Why is Gas Detection Crucial in Confined Space Entry Work?

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Figures from the UK’s Institution of Occupational Safety and Health (IOSH) state that as many as fifteen people are killed each year whilst working within confined spaces. Anyone who is required to enter these spaces as part of their job is exposed to a unique set of life-critical health and safety risk factors – each with very little or no leeway for errors.

Understanding the dangers of confined space entry work will involve, making use of the correct portable or personal safety equipment, fixed detection systems, application of certified training, and procedures that can ensure all required personnel’s safety.

What is a confined space?

The Health and Safety Executive classifies confined spaces as any place, including any chamber, tank, vat, silo, pit, trench, pipe, sewer, flue, well, room (of any size) or other similar space which, by virtue of its enclosed nature, there is a reasonably foreseeable specified danger.

What are the Dangers of working within a confined space?

All the spaces listed above are (for the most part) enclosed, although not always entirely. The physical nature of these spaces is such that a build-up of dangerous gases or a drop in oxygen levels can occur either suddenly or (without proper ventilation) over a prolonged length of time – making the local environment hostile to human life.

Due to the dangers present, it is specified that CSE work should be the last resort, having exhausted all other viable options.

There are many types of risks involved with confined space entry, so it is useful to break them down into specific categories to provide a clearer outline of the dangers workers face:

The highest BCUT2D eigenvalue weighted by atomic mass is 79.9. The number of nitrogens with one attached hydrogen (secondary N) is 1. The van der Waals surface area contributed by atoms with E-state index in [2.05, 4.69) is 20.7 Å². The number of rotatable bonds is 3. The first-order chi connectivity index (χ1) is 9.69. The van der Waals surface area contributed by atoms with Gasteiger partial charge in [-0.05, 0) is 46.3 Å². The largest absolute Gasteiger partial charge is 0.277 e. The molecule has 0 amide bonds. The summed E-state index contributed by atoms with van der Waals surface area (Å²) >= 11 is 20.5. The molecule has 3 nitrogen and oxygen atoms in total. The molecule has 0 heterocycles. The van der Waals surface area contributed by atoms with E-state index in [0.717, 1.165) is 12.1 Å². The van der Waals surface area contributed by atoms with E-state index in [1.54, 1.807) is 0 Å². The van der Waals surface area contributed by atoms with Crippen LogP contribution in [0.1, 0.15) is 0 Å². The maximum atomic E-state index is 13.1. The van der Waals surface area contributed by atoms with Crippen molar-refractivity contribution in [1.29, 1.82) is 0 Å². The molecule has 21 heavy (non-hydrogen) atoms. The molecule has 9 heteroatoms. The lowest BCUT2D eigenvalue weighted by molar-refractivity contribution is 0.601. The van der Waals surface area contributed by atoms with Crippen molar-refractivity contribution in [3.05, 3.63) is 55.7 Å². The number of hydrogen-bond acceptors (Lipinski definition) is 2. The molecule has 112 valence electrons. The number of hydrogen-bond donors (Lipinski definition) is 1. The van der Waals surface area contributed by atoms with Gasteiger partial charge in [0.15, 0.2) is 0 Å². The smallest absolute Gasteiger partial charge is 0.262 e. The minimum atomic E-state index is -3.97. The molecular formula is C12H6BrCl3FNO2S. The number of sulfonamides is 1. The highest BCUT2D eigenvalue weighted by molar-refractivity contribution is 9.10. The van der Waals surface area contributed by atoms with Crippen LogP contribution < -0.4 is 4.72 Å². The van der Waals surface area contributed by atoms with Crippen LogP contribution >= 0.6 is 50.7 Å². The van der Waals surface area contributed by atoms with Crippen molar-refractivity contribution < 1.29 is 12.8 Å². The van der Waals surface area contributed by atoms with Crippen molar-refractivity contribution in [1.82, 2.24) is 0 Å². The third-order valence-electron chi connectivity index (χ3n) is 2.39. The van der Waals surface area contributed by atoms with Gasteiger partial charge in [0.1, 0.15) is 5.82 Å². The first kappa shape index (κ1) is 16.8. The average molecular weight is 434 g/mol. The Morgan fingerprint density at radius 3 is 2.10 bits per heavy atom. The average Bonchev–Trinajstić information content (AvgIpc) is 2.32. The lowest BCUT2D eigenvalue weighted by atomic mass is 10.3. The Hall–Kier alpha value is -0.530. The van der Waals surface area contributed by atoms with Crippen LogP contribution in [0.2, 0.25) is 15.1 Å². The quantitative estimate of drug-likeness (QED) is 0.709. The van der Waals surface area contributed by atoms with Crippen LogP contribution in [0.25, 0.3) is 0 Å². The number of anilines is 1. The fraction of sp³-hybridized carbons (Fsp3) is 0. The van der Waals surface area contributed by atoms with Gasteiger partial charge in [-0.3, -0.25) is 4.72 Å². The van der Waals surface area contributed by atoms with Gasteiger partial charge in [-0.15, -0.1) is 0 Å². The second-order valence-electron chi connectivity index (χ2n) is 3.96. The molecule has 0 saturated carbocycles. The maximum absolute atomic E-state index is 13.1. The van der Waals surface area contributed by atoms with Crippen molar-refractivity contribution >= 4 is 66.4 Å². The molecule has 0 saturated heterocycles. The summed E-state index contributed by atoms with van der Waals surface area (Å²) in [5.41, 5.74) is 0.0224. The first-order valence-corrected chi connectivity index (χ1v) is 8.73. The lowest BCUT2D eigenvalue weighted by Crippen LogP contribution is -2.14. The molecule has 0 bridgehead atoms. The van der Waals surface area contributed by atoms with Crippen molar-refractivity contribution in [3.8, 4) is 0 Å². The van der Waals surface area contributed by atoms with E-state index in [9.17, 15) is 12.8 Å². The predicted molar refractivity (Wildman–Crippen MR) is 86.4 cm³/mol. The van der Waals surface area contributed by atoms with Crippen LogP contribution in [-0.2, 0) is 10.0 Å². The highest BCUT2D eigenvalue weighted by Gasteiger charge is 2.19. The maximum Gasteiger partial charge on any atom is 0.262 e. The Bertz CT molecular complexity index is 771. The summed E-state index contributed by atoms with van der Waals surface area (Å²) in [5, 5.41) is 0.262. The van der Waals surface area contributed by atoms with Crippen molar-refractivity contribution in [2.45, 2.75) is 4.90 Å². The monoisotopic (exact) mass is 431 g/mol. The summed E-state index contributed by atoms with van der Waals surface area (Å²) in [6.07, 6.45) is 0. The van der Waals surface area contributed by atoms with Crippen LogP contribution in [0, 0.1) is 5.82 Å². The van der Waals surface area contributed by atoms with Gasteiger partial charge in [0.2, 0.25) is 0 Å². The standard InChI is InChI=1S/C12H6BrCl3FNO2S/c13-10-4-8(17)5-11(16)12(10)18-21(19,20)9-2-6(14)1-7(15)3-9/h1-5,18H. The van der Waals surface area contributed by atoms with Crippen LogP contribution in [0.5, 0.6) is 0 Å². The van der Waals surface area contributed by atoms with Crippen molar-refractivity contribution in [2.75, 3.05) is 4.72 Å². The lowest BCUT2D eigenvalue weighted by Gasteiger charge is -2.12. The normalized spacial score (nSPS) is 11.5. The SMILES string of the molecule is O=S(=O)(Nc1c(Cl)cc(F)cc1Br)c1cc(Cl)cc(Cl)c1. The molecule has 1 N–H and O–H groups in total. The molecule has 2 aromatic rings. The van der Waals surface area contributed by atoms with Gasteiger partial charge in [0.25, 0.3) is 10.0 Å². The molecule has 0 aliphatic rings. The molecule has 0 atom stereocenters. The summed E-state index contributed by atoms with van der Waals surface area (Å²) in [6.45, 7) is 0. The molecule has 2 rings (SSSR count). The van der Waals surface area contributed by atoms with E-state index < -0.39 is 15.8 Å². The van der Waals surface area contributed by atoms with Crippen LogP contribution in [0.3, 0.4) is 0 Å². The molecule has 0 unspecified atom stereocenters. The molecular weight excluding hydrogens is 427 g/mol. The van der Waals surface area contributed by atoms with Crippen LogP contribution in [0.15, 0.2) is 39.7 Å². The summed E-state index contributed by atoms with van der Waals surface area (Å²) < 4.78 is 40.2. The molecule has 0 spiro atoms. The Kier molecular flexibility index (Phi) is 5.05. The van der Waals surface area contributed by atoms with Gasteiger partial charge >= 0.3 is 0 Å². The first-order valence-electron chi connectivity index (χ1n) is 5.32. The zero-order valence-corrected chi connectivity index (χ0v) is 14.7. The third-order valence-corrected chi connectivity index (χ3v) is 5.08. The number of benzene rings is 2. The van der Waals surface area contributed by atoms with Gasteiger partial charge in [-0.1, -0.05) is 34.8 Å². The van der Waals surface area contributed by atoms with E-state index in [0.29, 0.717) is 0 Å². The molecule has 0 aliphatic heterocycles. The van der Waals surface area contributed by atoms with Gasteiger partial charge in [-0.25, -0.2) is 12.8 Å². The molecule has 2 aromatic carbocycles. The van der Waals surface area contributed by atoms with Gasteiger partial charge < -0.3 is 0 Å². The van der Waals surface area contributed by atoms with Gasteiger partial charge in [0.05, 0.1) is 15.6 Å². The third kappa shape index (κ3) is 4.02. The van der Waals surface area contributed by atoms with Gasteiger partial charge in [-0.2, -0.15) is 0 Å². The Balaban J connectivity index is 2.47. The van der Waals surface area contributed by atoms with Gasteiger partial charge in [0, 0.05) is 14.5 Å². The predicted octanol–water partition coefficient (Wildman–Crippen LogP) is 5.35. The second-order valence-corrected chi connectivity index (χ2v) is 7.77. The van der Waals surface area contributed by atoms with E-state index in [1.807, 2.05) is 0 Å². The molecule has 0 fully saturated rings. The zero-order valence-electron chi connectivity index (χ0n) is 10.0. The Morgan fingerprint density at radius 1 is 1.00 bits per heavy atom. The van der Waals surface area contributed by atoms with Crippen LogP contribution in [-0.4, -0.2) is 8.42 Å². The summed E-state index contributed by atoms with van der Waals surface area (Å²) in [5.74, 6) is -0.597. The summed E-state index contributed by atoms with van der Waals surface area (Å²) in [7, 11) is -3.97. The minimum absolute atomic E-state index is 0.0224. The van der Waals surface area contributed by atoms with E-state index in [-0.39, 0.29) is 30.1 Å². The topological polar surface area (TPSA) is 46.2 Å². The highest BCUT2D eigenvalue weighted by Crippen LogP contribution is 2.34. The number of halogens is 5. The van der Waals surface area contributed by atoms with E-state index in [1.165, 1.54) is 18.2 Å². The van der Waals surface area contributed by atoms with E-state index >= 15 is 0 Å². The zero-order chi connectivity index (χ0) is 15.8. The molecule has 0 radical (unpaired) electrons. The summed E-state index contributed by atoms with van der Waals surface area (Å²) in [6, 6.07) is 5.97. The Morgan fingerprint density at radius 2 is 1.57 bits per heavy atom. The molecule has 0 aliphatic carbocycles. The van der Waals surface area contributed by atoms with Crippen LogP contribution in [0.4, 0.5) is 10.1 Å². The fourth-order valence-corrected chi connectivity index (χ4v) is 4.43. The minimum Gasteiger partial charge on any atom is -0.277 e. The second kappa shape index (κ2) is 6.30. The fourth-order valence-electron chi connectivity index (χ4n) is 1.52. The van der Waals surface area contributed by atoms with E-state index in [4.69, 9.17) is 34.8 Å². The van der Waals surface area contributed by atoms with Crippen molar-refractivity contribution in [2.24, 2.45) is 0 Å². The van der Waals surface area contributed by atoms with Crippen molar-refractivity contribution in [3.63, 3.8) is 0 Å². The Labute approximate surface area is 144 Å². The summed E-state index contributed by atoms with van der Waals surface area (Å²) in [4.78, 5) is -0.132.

• Fumes or flammable atmosphere in storage tanks or vats
  • Oxygen deficiency
  • Fumes or vapours released through industrial processes
  • Fumes or vapours released through chemical cleaners
  • Flammable substances
  • Oxygen enrichment
  • Excessive heat
  • Toxic Gases
  • Toxic chemicals
  • Corrosive liquids

Risks can be commonplace and a confined space not so easily recognisable, for example, a sewer tunnel or the insides of a storage tank or containment VAT.

The Gas Risks and Hazards

From the outset, it is important to have a good understanding of the specific, most harmful gases that could be present within a confined space, so that the right protective equipment can be carried by your workers or permanently installed at key locations across your operational area.

Hazardous gases can include Volatile Organic Compounds (VOC), Carbon Monoxide (CO), Nitrogen Dioxide (NO2) and Methane (CH4), all of which can have a severe effect on human health.

As both a toxic and combustible gas, Methane (CH4), is of particular concern in confined spaces due to the additional risk of fire or explosion.

Methane is not unique in respect to the danger it poses as the risk of explosion can arise from any flammable substance such as Petrol fumes, Hydrogen, Oxygen, and particulates such as sawdust and Flour – all of which are highly flammable and pose a significant risk of explosion.

The permanent installation of reliable fixed gas detection equipment is a must, and its vital role within your day-to-day operations should be given the highest priority.